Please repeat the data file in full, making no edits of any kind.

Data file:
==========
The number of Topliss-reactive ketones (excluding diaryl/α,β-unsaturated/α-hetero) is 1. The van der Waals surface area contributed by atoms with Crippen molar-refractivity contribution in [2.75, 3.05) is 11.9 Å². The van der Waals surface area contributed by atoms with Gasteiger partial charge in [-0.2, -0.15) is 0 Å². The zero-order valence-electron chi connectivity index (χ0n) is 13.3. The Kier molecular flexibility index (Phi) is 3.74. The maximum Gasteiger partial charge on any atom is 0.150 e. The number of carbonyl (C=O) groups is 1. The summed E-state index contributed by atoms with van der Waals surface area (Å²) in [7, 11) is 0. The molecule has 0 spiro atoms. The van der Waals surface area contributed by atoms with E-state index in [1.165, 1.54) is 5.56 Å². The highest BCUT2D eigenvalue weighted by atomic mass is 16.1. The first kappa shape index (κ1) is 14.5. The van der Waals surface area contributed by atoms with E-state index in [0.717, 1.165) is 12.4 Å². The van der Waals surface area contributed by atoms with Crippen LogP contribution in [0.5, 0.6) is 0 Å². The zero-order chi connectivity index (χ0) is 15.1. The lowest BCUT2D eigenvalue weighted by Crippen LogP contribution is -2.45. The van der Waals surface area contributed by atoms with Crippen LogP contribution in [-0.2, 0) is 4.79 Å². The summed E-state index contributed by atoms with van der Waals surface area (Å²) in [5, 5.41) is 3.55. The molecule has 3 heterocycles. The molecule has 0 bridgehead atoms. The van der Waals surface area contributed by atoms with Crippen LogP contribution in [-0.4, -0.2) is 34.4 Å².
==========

The number of Topliss-reactive ketones (excluding diaryl/α,β-unsaturated/α-hetero) is 1. The van der Waals surface area contributed by atoms with Crippen molar-refractivity contribution in [2.75, 3.05) is 11.9 Å². The van der Waals surface area contributed by atoms with Gasteiger partial charge in [-0.2, -0.15) is 0 Å². The zero-order valence-electron chi connectivity index (χ0n) is 13.3. The Kier molecular flexibility index (Phi) is 3.74. The maximum Gasteiger partial charge on any atom is 0.150 e. The number of carbonyl (C=O) groups is 1. The summed E-state index contributed by atoms with van der Waals surface area (Å²) in [7, 11) is 0. The molecule has 0 spiro atoms. The van der Waals surface area contributed by atoms with E-state index in [1.165, 1.54) is 5.56 Å². The highest BCUT2D eigenvalue weighted by atomic mass is 16.1. The first kappa shape index (κ1) is 14.5. The van der Waals surface area contributed by atoms with E-state index in [0.717, 1.165) is 12.4 Å². The van der Waals surface area contributed by atoms with Crippen LogP contribution in [0.5, 0.6) is 0 Å². The zero-order chi connectivity index (χ0) is 15.1. The lowest BCUT2D eigenvalue weighted by Crippen LogP contribution is -2.45. The van der Waals surface area contributed by atoms with Crippen LogP contribution in [-0.2, 0) is 4.79 Å². The summed E-state index contributed by atoms with van der Waals surface area (Å²) in [5, 5.41) is 3.55. The molecule has 3 heterocycles. The molecule has 0 bridgehead atoms. The van der Waals surface area contributed by atoms with Crippen LogP contribution in [-0.4, -0.2) is 34.4 Å².